Friday, 21 June 2013

UKIP: ship to leave sinking rat? 

 Friday 21 June 2013
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Such has become his cult-like status that whenever this blog dares to criticise the sainted Farage, the e-mails erupt, and there are usually a few on the forum who rush to his defence.

Never mind that, compared with other figures and institutions, our criticism of the man is relatively restrained despite being, as leader of the premier anti-EU party, properly a subject of this blog. And it is easy to lose sight of the fact that, where Mr Farage is concerned, there is a lot to criticise. If I chose to "do a number on him", I could be far more strident.

But just because I'm not going to delve into his more unsavoury affairs, does not mean others are not going to. And evidence of that comes today from The Mirror which has a front-page lead and a major inside story on his rather dubious tax affairs.

The story is picked up by the Daily Mail and, by the end of the day, will have spread further, retailing the hypocrisy of a man who has set up a personal tax avoidance scheme on the Isle of Man, despite having been an unspoken critic of tax avoidance in the past.

We've known about this for some time, and the less than distinguished affairs of Farage Limited, on which the Mirror offers some detail. We are also aware that this is by no means the full extent of the story. It is quite conceivable that VAT might appear in some future critical stories, or even a television documentary or two.

To an extent, it was always inevitable that, as soon as UKIP achieved any success, its high-profile leader was going to come under close scrutiny from the media, but those of us who have been close to the man have long been conscious that there is plenty of material for the media to work on, which will be used against him and the party at appropriate times.

And bad as the current story is – even if Mr Farage cares to dismiss his actions as a "mistake" – one can't help but feel that the more serious political issue is the way David Cameron is being allowed to undermine the core UKIP "offer" without any serious challenge.

Through its Let Britain Decide campaign, the Conservatives are positioning themselves as the pro-referendum party, and stealing the rhetoric from the mouth of the UKIP leader, while Mr Cameron's hijacking of the EU-US trade deal is undermining UKIP's claim that leaving the EU gives better trading opportunities to the UK.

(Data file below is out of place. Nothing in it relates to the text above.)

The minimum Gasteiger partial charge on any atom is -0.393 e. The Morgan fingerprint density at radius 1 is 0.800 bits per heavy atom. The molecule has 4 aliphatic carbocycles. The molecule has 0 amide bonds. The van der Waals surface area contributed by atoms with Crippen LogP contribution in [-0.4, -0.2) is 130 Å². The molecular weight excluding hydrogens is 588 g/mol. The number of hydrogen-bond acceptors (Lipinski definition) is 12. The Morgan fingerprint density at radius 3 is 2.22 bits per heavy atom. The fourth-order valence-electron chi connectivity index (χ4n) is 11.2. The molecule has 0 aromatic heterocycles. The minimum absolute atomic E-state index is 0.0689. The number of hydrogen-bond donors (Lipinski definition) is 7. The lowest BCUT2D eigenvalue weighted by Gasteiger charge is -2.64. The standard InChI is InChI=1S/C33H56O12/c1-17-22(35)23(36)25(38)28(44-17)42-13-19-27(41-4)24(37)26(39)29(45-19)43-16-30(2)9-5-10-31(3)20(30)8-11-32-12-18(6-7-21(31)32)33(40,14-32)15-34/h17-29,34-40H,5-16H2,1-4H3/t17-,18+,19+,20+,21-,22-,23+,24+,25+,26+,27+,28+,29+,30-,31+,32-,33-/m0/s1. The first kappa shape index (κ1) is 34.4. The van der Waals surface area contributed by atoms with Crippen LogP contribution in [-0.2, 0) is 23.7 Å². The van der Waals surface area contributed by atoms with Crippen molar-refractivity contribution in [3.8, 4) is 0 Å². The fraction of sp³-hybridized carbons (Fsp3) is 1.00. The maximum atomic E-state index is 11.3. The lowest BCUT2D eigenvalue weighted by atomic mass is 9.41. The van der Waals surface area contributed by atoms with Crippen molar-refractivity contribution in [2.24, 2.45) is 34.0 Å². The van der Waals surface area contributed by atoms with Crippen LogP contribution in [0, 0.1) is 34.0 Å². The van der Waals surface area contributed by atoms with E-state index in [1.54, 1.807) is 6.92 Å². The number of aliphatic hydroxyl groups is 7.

Yet in a chaotic and badly-designed website, Farage's party offers only one lightweight story from its lacklustre trade spokesman William Dartmouth.

Given the importance of the G8 summit, it would perhaps have been better strategy for Farage and his team to have focused on this issue, rather than to go stomping off to Aberdeen, distancing himself from the action at a crucial time.  UKIP should have been the "go to" source on the trade deal, but is barely to be seen.

Later though, reinforcing his cult status, Farage addressed a live audience, telling it that this country "needs to be run by the people for the benefit of all the people in it not just the privileged few". With the revelations in the Mirror and elsewhere today, that bold assertion now looks a trifle thin.

In truth, Farage is now looking as shabby as any other of our more seedy politicians, turning from an asset to an electoral liability, while UKIP as a political party, increasingly tribal, seems just like the rest.

Gradually, unless there is a heroic effort by UKIP and its supporters, we may see the electoral calculus change. For some time it has been possible that the "UKIP effect" might undermine the Conservatives and let Labour into office. But, as Ed Miliband looks less and less credible as a prime minister (not that he ever did), UKIP's discredited leader might give a triumphant David Cameron his opening.

Such a scenario is the one most likely to see a rigged referendum which we are doomed to lose, making UKIP responsible for setting back the eurosceptic cause for a generation.

Sadly, as long as Mr Farage is at the helm of UKIP, the die is cast. There are too many more unsavoury revelations to come out of the woodwork for his credibility to survive. Mr Mercer will prove to be the model, another man to live by the press release, only to die by it. 

Party members, therefore, are going to have to decide whether their cause is to advance, in which case they are going to have to address their leadership deficit. The UKIP ship, it would seem, must brace itself to leave the sinking rat.


Richard North 21/06/2013